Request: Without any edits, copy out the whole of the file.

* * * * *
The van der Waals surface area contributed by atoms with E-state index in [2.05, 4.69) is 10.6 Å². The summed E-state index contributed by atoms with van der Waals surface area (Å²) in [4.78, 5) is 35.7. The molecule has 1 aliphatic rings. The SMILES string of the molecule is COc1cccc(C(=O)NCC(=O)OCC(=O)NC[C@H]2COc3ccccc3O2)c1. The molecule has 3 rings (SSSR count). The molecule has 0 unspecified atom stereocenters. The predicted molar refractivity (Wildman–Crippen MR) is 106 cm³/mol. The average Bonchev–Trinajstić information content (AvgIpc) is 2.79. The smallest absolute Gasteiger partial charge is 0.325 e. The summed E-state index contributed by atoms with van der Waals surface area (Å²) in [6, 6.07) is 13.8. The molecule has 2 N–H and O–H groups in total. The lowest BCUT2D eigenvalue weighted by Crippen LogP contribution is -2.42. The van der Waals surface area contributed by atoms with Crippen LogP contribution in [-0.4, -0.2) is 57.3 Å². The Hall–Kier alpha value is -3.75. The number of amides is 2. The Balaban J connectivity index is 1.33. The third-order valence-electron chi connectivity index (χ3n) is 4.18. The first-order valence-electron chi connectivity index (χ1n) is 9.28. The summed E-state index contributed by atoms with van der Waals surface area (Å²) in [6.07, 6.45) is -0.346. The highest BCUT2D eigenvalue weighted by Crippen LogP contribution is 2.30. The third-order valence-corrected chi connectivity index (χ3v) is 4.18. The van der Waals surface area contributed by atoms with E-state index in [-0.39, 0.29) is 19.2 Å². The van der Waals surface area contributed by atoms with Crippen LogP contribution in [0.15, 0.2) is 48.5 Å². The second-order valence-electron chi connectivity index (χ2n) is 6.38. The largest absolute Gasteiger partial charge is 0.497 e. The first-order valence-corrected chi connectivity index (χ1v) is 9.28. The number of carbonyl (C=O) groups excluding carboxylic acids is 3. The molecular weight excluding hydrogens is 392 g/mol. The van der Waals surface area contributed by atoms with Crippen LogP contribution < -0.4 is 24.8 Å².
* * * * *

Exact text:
The van der Waals surface area contributed by atoms with E-state index in [2.05, 4.69) is 10.6 Å². The summed E-state index contributed by atoms with van der Waals surface area (Å²) in [4.78, 5) is 35.7. The molecule has 1 aliphatic rings. The SMILES string of the molecule is COc1cccc(C(=O)NCC(=O)OCC(=O)NC[C@H]2COc3ccccc3O2)c1. The molecule has 3 rings (SSSR count). The molecule has 0 unspecified atom stereocenters. The predicted molar refractivity (Wildman–Crippen MR) is 106 cm³/mol. The average Bonchev–Trinajstić information content (AvgIpc) is 2.79. The smallest absolute Gasteiger partial charge is 0.325 e. The summed E-state index contributed by atoms with van der Waals surface area (Å²) in [6, 6.07) is 13.8. The molecule has 2 N–H and O–H groups in total. The lowest BCUT2D eigenvalue weighted by Crippen LogP contribution is -2.42. The van der Waals surface area contributed by atoms with Crippen LogP contribution in [-0.4, -0.2) is 57.3 Å². The Hall–Kier alpha value is -3.75. The number of amides is 2. The Balaban J connectivity index is 1.33. The third-order valence-electron chi connectivity index (χ3n) is 4.18. The first-order valence-electron chi connectivity index (χ1n) is 9.28. The summed E-state index contributed by atoms with van der Waals surface area (Å²) in [6.07, 6.45) is -0.346. The highest BCUT2D eigenvalue weighted by Crippen LogP contribution is 2.30. The third-order valence-corrected chi connectivity index (χ3v) is 4.18. The van der Waals surface area contributed by atoms with E-state index in [-0.39, 0.29) is 19.2 Å². The van der Waals surface area contributed by atoms with Crippen LogP contribution in [0.15, 0.2) is 48.5 Å². The second-order valence-electron chi connectivity index (χ2n) is 6.38. The largest absolute Gasteiger partial charge is 0.497 e. The first-order valence-corrected chi connectivity index (χ1v) is 9.28. The number of carbonyl (C=O) groups excluding carboxylic acids is 3. The molecular weight excluding hydrogens is 392 g/mol. The van der Waals surface area contributed by atoms with Crippen LogP contribution < -0.4 is 24.8 Å².